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First rains, sandstorm hit north-eastern Chad

First rains, sandstorm hit north-eastern Chad

Bahai border town has been hit by a mix of heavy rains and sandstorms, driving some Sudanese refugees out of their makeshift shelters. UNHCR has moved them to the new Oure Cassoni camp and is continuing twice-daily convoys to transfer thousands more still at the border area.
15 July 2004
A Sudanese refugee woman and her daughter moving their belongings after heavy rains flooded their makeshift shelter in Bahai.

BAHAI, Chad, July 15 (UNHCR) - The first rains have arrived in north-eastern Chad, driving flood-stricken Sudanese refugees out of their makeshift shelters as the UN refugee agency rushes to relocate them to a new camp away from the border with Sudan.

In a sign of the approaching rainy season, a mix of heavy rains and sandstorms struck Bahai border town in north-eastern Chad on Wednesday. It flooded the hitherto dry river beds (wadis) where many refugees had been living since they fled fighting in western Sudan's Darfur region earlier this year. Many of the refugees had to walk through the water to drier spots, carrying their luggage on their heads.

UNHCR has relocated the flood-hit refugees to the new Oure Cassoni camp, about 25 km north of Bahai, where they can receive shelter and regular assistance. They are among the more than 2,000 refugees who have been transferred from Bahai to Oure Cassoni since the camp opened on Monday.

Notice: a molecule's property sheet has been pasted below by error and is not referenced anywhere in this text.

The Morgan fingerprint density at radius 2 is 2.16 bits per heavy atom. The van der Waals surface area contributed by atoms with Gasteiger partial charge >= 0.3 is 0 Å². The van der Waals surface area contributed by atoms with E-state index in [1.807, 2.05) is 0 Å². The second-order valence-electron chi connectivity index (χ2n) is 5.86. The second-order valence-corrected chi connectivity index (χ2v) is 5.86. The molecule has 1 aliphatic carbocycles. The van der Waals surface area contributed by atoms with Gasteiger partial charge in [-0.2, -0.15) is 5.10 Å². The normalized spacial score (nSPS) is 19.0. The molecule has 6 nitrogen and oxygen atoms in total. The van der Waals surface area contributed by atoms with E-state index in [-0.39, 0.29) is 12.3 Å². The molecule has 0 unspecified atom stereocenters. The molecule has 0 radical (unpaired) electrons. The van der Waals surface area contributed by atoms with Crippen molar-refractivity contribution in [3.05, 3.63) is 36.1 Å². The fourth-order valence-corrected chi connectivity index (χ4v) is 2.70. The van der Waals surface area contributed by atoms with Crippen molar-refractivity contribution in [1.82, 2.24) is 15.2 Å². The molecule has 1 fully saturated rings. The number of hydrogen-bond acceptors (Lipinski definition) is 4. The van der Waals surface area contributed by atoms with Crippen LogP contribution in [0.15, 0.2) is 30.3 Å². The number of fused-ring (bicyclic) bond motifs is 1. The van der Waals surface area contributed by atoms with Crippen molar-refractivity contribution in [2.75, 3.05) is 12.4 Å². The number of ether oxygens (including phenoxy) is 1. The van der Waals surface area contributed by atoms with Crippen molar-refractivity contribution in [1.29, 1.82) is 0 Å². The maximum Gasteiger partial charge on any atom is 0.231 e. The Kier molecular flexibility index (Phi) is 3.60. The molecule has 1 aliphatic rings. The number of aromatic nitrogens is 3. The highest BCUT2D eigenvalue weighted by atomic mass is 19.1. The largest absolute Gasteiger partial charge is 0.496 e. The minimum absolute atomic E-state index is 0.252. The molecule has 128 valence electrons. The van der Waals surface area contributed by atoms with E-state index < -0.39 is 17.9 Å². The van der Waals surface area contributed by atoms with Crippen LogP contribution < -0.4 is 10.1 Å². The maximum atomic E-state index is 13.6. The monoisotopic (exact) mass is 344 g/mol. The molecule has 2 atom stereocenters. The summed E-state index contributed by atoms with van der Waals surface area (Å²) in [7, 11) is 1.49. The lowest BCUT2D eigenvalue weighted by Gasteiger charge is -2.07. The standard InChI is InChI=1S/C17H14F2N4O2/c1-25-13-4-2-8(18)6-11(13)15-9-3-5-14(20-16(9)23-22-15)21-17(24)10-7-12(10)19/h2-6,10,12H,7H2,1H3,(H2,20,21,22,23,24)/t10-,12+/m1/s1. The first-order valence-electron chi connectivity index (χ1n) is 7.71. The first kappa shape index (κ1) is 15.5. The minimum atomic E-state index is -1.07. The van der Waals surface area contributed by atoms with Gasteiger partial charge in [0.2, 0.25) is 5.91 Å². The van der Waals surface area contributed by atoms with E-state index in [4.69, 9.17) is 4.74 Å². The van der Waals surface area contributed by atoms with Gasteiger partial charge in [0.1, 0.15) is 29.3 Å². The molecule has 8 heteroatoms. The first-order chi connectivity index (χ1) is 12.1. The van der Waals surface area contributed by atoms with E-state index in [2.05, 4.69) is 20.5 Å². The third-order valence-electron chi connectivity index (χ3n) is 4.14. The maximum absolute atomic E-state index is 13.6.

Wednesday's sandstorm caused poor visibility that temporarily slowed down UNHCR's convoys. At Oure Cassoni, the strong winds blew away 65 tents that were promptly re-erected by the International Rescue Committee (IRC), which manages the camp.

The poor weather conditions could potentially hamper assistance efforts in the north-eastern border area, as seen when the rainy season arrived in the middle and southern stretches of the refugee-hosting border zone. Around Adré, flooded wadis severed the roads, cutting off access to refugees and relief aid. The south has seen heavy rains since early June, but thankfully, most of the refugees are now in camps with enough supplies to last until the end of the rainy season in November.

UNHCR and its partners are racing against time to transfer some of the estimated 15,000 refugees in Bahai and 11,000 in Cariari (further north) before the rainy season starts in earnest in the north-east. The twice-daily convoys to Oure Cassoni are ongoing, relocating between 800 and 1,000 refugees every day.

Oure Cassoni camp can accommodate between 16,000 and 18,000 people, with possible extensions.